Niagara County will receive $3.9 million from the U.S. Environmental Protection Agency to clean up and redevelop brownfields, EPA Regional Administrator Lisa F. Garcia said Monday.
There are several hundred brownfield sites in Niagara County. With the EPA grant, the Niagara County Brownfields Program plans to partner with the state’s Department of Environmental Conservation to target tax-delinquent contaminated properties by taking temporary possession, have said Niagara County officials.
Niagara County has previously used EPA grants to address brownfields through its Niagara County Brownfields Program, which offers loans and grants for site cleanup. The county plans to use the $3.9 million grant to continue this work, according to Amy Fisk, brownfields program manager for the Niagara County Center for Economic Development.
The EPA selected Niagara County for the Revolving Loan Fund grant, and the $3.9 million is the highest amount granted in New York state, Garcia said at a conference. press at the Riviera Theater in North Tonawanda.
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“Through this grant, Niagara County will continue its work of cleaning up and redevelopment of brownfield sites,” Garcia said. “Brownfield sites, you bring them to pristine sites and then you can reuse them as the community and the county want, so we’re really excited about that.”
The infrastructure bill that Congress passed late last year provided the EPA with $1.5 billion, some of which is earmarked for its brownfields program. This year, more than 200 communities shared $250 million in program grants. Twelve of the grants were awarded in New York State for a total of $10.5 million.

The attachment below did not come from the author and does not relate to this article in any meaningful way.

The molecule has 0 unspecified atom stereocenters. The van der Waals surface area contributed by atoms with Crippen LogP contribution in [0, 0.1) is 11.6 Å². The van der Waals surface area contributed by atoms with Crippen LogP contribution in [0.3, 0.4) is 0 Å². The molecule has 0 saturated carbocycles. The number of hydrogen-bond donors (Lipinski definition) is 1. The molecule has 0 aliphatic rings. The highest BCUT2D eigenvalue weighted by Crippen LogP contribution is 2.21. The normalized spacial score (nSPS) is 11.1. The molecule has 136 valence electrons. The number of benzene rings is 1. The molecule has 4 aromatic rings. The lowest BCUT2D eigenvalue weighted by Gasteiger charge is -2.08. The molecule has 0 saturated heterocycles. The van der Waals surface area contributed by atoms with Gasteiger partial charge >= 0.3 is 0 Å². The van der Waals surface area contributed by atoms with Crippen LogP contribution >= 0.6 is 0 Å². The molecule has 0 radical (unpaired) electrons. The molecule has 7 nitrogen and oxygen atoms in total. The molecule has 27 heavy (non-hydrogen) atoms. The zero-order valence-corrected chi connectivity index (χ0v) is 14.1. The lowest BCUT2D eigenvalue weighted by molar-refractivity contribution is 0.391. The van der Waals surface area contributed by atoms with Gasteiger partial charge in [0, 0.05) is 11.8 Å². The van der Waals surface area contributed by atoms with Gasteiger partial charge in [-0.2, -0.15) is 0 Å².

Including past grants, Niagara County has received more than $9.5 million from the EPA, including $2.3 million for brownfields.
Brownfields are properties that have been contaminated with hazardous substances and pollutants.
The EPA has helped leverage millions of dollars in private investment across the country through its brownfields grants, Representative Brian Higgins said.
Higgins said he expects the same impact in Niagara County.
“For every dollar invested in brownfield redevelopment, you get about $20 in private sector investment,” Higgins said. “This is an investment in the health and safety of our communities.”
Many Niagara County brownfields are remnants of Western New York’s history as an industrial economy.
“The reality is, it was an industrial county. It was the lifeblood. It was the economy for so long, and I don’t want to apologize for that,” State Sen. Robert Ortt said. . “But we now know that when those projects left, they left a legacy that needs to be addressed.”
Monday’s press conference site is an example of how a federal grant helped clean up a property that led to development. A petroleum and asbestos contaminated auto repair shop was once located behind the theater. In 2014, a $350,000 grant enabled the historic theater to clean up the site before building an expansion.
The Remington Lofts apartment complex and Buffalo Bolt Business Park are also former brownfields in North Tonawanda that were redeveloped with EPA grants.
“Fifteen years ago, North Tonawanda was a different place,” Ortt said. “Thanks to programs and dollars like what we recognize here today, North Tonawanda has had a renaissance, a renaissance just like Buffalo and much of Western New York.”
Municipalities and developers interested in applying for loans and grants can go to https://www.niagaracountybusiness.com/brownfields for more information.